- The Washington Times - Friday, March 13, 2009

MOSCOW (AP) - For decades, it spewed chemicals and foul effluent into the pristine waters of Lake Baikal in Siberia.

For decades, environmentalists pushed for its closure, calling it a shameful blight on the world’s largest fresh water lake.

Now, 43 years after its construction, the Baikal Pulp and Paper Mill is closing for good in a breakthrough for Russia’s environmental movement, which many believe began with the long battle over the factory.

The owner, Kontinental Management, said Friday that the plant, which temporarily halted production in October, will not restart operations, for financial and technological reasons. Shareholders, which include the federal government and the struggling industrial conglomerate Basic Element, will meet in coming weeks to decide exactly what to do with it, the company said.

“Unfortunately, time is already up for the (factory) and the plant will be never be able to resume production,” the company said in a statement posted on its Web site.

“It’s good news, of course, though it wasn’t completely unexpected,” said Marina Rikhvanova, a veteran activist who heads the environmental group, Baikal Wave.

Nestled in the vast wilderness of the Siberia’s southern taiga, Lake Baikal is the world’s oldest, deepest and largest freshwater lake by volume, holding more water than all five North American Great Lakes combined.

Indigenous Siberians, such as the Evenki and the Buryats, have worshipped it for generations, eking subsistence livings from its fish and from the nerpa, the world’s only true freshwater seal.

Scientists have dedicated careers to studying the lake’s flora and fauna _ a mind boggling 1,500 species found nowhere else in the world _ or the lake’s depths, up to mile (1.6 kilometers) below the surface. Poets have dubbed it the Sacred Sea, Pearl of Siberia or the Galapagos of Russia.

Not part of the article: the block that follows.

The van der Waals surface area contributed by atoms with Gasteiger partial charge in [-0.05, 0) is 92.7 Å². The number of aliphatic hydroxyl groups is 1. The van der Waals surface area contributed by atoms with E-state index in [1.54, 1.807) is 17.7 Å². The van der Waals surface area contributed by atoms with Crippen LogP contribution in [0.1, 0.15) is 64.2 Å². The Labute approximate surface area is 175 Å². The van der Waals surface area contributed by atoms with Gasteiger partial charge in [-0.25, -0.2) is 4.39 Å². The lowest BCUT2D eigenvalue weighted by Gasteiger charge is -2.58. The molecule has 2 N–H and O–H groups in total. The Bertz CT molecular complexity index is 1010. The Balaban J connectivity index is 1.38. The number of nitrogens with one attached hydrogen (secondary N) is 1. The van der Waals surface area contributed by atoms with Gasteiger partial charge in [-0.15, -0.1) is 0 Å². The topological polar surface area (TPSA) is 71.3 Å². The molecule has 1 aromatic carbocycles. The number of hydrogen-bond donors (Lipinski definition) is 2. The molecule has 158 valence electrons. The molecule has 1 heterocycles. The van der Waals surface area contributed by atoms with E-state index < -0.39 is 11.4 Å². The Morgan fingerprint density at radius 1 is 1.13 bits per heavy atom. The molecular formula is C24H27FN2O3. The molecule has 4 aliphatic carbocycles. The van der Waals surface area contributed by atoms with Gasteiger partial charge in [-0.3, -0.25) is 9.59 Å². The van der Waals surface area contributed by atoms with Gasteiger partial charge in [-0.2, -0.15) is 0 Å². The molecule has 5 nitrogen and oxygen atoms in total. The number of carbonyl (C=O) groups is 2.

That reverence and fascination with the lake helped galvanize opposition to Soviet leader Nikita Khrushchev’s orders to build the plant, in 1966. Soviet industrial planners looked to the unique quality of the lake’s waters and the surrounding forests, believing they could produce high-quality cellulose for airplane wheels and other uses.

But scientists who studied the lake warned that putting major industry on Baikal’s southern shoreline would irrevocably damage its ecology. Outspoken public protest that at the time was unprecedented for the Soviet Union as it slowly reformed.

“The plant, and Baikal _ it’s the home of the Russian ecological movement, where the social-ecological movement of what was then Soviet Union was born,” said Roman Vazhenkov, a Baikal expert with Greenpeace Russia.

But scientists’ warnings were ignored, and four decades later experts say the plant’s discharges have resulted in a more than 12 square mile (30 square kilometer) dead zone in the relatively shallow waters in the south.

In recent years, regional officials had grappled about what to do with the factory, but were stymied by the tax revenues it provided, the heat and electricity it generated for the town of Baikalsk and the employment it gave to thousands in an impoverished region.

Ultimately, it was the financial crisis now pummeling Russia’s economy _ and the plant’s majority owner, Basic Element _ that did what environmental groups failed to do.

In October, after months of increasing pressure from federal regulators and demands that it install a modern wastewater system, the plant temporarily stopped operations and the company warned that it might have to shut for good if more financing could not be found.

Kontinental Management said more than 2,000 people would lose their jobs.

Vazhenkov said despite the closure, too many questions about the future of the site remain.

“You can’t just take a lock, put in on the factory doors and walk away. There’s still a huge pile of ecological problems that need to be resolved,” he said. “It’s not the final conclusion to the story, though of course for Baikal it is indeed a very, very happy moment.”

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